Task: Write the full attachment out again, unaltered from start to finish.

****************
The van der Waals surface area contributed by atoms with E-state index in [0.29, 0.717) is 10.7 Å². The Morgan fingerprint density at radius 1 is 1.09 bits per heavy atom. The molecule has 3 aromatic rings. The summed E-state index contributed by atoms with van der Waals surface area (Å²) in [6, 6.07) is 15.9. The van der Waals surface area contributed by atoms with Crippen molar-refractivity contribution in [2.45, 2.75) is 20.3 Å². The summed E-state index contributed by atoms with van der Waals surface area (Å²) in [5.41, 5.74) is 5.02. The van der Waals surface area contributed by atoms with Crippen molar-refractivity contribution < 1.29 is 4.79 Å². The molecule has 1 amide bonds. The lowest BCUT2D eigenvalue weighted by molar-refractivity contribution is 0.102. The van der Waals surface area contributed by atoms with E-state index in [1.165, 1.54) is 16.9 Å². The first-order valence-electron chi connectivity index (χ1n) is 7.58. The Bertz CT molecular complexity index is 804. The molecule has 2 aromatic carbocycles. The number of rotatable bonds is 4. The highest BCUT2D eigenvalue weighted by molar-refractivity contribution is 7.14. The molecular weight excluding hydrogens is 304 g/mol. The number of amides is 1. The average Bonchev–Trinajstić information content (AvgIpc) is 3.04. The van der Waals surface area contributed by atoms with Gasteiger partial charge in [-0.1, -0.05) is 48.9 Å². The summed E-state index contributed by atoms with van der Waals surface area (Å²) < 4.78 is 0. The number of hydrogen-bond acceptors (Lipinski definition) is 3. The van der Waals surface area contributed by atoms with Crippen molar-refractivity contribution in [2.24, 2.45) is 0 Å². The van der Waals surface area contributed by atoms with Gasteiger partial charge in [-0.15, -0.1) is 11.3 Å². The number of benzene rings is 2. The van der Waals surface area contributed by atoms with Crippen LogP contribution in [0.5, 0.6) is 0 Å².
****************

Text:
The van der Waals surface area contributed by atoms with E-state index in [0.29, 0.717) is 10.7 Å². The Morgan fingerprint density at radius 1 is 1.09 bits per heavy atom. The molecule has 3 aromatic rings. The summed E-state index contributed by atoms with van der Waals surface area (Å²) in [6, 6.07) is 15.9. The van der Waals surface area contributed by atoms with Crippen molar-refractivity contribution in [2.45, 2.75) is 20.3 Å². The summed E-state index contributed by atoms with van der Waals surface area (Å²) in [5.41, 5.74) is 5.02. The van der Waals surface area contributed by atoms with Crippen molar-refractivity contribution < 1.29 is 4.79 Å². The molecule has 1 amide bonds. The lowest BCUT2D eigenvalue weighted by molar-refractivity contribution is 0.102. The van der Waals surface area contributed by atoms with E-state index in [1.165, 1.54) is 16.9 Å². The first-order valence-electron chi connectivity index (χ1n) is 7.58. The Bertz CT molecular complexity index is 804. The molecule has 2 aromatic carbocycles. The number of rotatable bonds is 4. The highest BCUT2D eigenvalue weighted by molar-refractivity contribution is 7.14. The molecular weight excluding hydrogens is 304 g/mol. The number of amides is 1. The average Bonchev–Trinajstić information content (AvgIpc) is 3.04. The van der Waals surface area contributed by atoms with Gasteiger partial charge in [-0.1, -0.05) is 48.9 Å². The summed E-state index contributed by atoms with van der Waals surface area (Å²) < 4.78 is 0. The number of hydrogen-bond acceptors (Lipinski definition) is 3. The van der Waals surface area contributed by atoms with Crippen molar-refractivity contribution in [2.24, 2.45) is 0 Å². The van der Waals surface area contributed by atoms with Gasteiger partial charge in [-0.15, -0.1) is 11.3 Å². The number of benzene rings is 2. The van der Waals surface area contributed by atoms with Crippen LogP contribution in [0.5, 0.6) is 0 Å².